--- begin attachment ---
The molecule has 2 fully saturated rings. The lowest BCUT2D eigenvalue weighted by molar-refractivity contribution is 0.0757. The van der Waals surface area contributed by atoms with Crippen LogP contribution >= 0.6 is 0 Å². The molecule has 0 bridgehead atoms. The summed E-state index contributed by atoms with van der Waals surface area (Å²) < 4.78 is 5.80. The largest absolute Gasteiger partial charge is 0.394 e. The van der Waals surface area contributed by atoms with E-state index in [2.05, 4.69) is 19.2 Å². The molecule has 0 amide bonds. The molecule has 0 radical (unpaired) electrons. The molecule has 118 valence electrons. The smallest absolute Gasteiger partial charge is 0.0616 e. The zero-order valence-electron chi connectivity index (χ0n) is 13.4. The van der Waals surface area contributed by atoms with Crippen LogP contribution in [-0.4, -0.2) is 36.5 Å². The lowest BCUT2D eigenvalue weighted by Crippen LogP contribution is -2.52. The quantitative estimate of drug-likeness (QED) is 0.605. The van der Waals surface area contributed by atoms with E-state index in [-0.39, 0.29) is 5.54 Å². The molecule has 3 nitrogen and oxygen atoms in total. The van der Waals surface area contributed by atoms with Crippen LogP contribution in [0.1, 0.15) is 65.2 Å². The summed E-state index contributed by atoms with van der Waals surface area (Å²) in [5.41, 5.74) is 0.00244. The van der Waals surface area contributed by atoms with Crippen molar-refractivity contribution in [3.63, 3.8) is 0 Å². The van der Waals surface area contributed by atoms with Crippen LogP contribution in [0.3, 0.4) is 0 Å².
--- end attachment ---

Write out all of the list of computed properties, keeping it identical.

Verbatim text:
The molecule has 2 fully saturated rings. The lowest BCUT2D eigenvalue weighted by molar-refractivity contribution is 0.0757. The van der Waals surface area contributed by atoms with Crippen LogP contribution >= 0.6 is 0 Å². The molecule has 0 bridgehead atoms. The summed E-state index contributed by atoms with van der Waals surface area (Å²) < 4.78 is 5.80. The largest absolute Gasteiger partial charge is 0.394 e. The van der Waals surface area contributed by atoms with E-state index in [2.05, 4.69) is 19.2 Å². The molecule has 0 amide bonds. The molecule has 0 radical (unpaired) electrons. The molecule has 118 valence electrons. The smallest absolute Gasteiger partial charge is 0.0616 e. The zero-order valence-electron chi connectivity index (χ0n) is 13.4. The van der Waals surface area contributed by atoms with Crippen LogP contribution in [-0.4, -0.2) is 36.5 Å². The lowest BCUT2D eigenvalue weighted by Crippen LogP contribution is -2.52. The quantitative estimate of drug-likeness (QED) is 0.605. The van der Waals surface area contributed by atoms with E-state index in [-0.39, 0.29) is 5.54 Å². The molecule has 3 nitrogen and oxygen atoms in total. The van der Waals surface area contributed by atoms with Crippen LogP contribution in [0.1, 0.15) is 65.2 Å². The summed E-state index contributed by atoms with van der Waals surface area (Å²) in [5.41, 5.74) is 0.00244. The van der Waals surface area contributed by atoms with Crippen molar-refractivity contribution in [3.63, 3.8) is 0 Å². The van der Waals surface area contributed by atoms with Crippen LogP contribution in [0.3, 0.4) is 0 Å².